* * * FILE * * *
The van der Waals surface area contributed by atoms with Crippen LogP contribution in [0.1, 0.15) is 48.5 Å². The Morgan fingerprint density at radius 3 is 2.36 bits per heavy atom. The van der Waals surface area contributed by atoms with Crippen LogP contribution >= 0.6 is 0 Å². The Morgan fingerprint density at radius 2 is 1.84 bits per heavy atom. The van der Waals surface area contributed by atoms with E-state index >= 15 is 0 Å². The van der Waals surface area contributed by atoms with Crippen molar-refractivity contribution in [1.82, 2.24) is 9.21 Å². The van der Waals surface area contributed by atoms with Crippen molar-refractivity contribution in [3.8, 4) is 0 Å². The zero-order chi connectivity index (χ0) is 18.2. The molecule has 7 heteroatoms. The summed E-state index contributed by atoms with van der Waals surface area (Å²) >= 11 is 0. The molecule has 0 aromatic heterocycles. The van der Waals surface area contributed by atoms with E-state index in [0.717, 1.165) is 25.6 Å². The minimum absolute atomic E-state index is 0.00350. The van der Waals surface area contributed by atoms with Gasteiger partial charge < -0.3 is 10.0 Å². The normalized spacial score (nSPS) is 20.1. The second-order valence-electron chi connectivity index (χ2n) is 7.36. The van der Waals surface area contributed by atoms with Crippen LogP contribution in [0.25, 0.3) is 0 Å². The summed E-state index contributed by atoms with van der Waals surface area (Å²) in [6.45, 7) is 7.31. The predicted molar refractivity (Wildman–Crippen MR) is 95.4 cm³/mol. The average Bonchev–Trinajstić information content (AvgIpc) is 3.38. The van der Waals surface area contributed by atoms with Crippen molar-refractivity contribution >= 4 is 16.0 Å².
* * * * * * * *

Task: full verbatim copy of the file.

The van der Waals surface area contributed by atoms with Crippen LogP contribution in [0.1, 0.15) is 48.5 Å². The Morgan fingerprint density at radius 3 is 2.36 bits per heavy atom. The van der Waals surface area contributed by atoms with Crippen LogP contribution >= 0.6 is 0 Å². The Morgan fingerprint density at radius 2 is 1.84 bits per heavy atom. The van der Waals surface area contributed by atoms with E-state index >= 15 is 0 Å². The van der Waals surface area contributed by atoms with Crippen molar-refractivity contribution in [1.82, 2.24) is 9.21 Å². The van der Waals surface area contributed by atoms with Crippen molar-refractivity contribution in [3.8, 4) is 0 Å². The zero-order chi connectivity index (χ0) is 18.2. The molecule has 7 heteroatoms. The summed E-state index contributed by atoms with van der Waals surface area (Å²) >= 11 is 0. The molecule has 0 aromatic heterocycles. The van der Waals surface area contributed by atoms with E-state index in [0.717, 1.165) is 25.6 Å². The minimum absolute atomic E-state index is 0.00350. The van der Waals surface area contributed by atoms with Gasteiger partial charge < -0.3 is 10.0 Å². The normalized spacial score (nSPS) is 20.1. The second-order valence-electron chi connectivity index (χ2n) is 7.36. The van der Waals surface area contributed by atoms with Crippen LogP contribution in [0.25, 0.3) is 0 Å². The summed E-state index contributed by atoms with van der Waals surface area (Å²) in [6.45, 7) is 7.31. The predicted molar refractivity (Wildman–Crippen MR) is 95.4 cm³/mol. The average Bonchev–Trinajstić information content (AvgIpc) is 3.38. The van der Waals surface area contributed by atoms with Crippen molar-refractivity contribution >= 4 is 16.0 Å².